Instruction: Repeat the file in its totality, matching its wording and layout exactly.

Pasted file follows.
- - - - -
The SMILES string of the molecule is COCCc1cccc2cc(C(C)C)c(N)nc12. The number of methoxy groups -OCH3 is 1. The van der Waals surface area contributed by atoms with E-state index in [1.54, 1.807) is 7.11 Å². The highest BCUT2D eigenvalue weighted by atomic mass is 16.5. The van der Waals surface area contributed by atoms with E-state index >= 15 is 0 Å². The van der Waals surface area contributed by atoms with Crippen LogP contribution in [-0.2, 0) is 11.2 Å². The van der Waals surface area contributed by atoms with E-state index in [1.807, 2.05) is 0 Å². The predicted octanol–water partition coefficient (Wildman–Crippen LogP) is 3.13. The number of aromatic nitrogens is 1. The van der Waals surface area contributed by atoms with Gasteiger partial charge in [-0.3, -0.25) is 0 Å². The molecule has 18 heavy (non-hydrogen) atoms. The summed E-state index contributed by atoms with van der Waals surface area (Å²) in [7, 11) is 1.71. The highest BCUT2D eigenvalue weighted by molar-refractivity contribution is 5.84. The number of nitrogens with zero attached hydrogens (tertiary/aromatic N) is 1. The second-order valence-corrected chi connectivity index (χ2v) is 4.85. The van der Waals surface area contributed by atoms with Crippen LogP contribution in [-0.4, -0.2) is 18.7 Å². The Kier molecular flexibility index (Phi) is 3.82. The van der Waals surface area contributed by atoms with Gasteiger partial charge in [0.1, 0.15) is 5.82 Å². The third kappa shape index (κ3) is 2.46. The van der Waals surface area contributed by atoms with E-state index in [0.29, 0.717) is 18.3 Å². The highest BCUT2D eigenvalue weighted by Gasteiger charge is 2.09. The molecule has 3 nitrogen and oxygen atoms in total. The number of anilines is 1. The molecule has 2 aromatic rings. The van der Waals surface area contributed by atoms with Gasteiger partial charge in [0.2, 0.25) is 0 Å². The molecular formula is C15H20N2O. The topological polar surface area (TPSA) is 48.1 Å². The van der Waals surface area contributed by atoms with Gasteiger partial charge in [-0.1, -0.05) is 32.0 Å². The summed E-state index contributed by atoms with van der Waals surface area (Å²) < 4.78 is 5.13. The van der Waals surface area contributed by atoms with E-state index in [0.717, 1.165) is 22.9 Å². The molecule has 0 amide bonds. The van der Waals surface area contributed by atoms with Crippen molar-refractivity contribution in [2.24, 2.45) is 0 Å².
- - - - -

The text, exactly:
The SMILES string of the molecule is COCCc1cccc2cc(C(C)C)c(N)nc12. The number of methoxy groups -OCH3 is 1. The van der Waals surface area contributed by atoms with E-state index in [1.54, 1.807) is 7.11 Å². The highest BCUT2D eigenvalue weighted by atomic mass is 16.5. The van der Waals surface area contributed by atoms with E-state index >= 15 is 0 Å². The van der Waals surface area contributed by atoms with Crippen LogP contribution in [-0.2, 0) is 11.2 Å². The van der Waals surface area contributed by atoms with E-state index in [1.807, 2.05) is 0 Å². The predicted octanol–water partition coefficient (Wildman–Crippen LogP) is 3.13. The number of aromatic nitrogens is 1. The van der Waals surface area contributed by atoms with Gasteiger partial charge in [-0.3, -0.25) is 0 Å². The molecule has 18 heavy (non-hydrogen) atoms. The summed E-state index contributed by atoms with van der Waals surface area (Å²) in [7, 11) is 1.71. The highest BCUT2D eigenvalue weighted by molar-refractivity contribution is 5.84. The number of nitrogens with zero attached hydrogens (tertiary/aromatic N) is 1. The second-order valence-corrected chi connectivity index (χ2v) is 4.85. The van der Waals surface area contributed by atoms with Crippen LogP contribution in [-0.4, -0.2) is 18.7 Å². The Kier molecular flexibility index (Phi) is 3.82. The van der Waals surface area contributed by atoms with Gasteiger partial charge in [0.1, 0.15) is 5.82 Å². The third kappa shape index (κ3) is 2.46. The van der Waals surface area contributed by atoms with E-state index in [0.29, 0.717) is 18.3 Å². The highest BCUT2D eigenvalue weighted by Gasteiger charge is 2.09. The molecule has 3 nitrogen and oxygen atoms in total. The number of anilines is 1. The molecule has 2 aromatic rings. The van der Waals surface area contributed by atoms with Gasteiger partial charge in [0.2, 0.25) is 0 Å². The molecular formula is C15H20N2O. The topological polar surface area (TPSA) is 48.1 Å². The van der Waals surface area contributed by atoms with Gasteiger partial charge in [-0.1, -0.05) is 32.0 Å². The summed E-state index contributed by atoms with van der Waals surface area (Å²) < 4.78 is 5.13. The van der Waals surface area contributed by atoms with E-state index in [0.717, 1.165) is 22.9 Å². The molecule has 0 amide bonds. The van der Waals surface area contributed by atoms with Crippen molar-refractivity contribution in [2.24, 2.45) is 0 Å².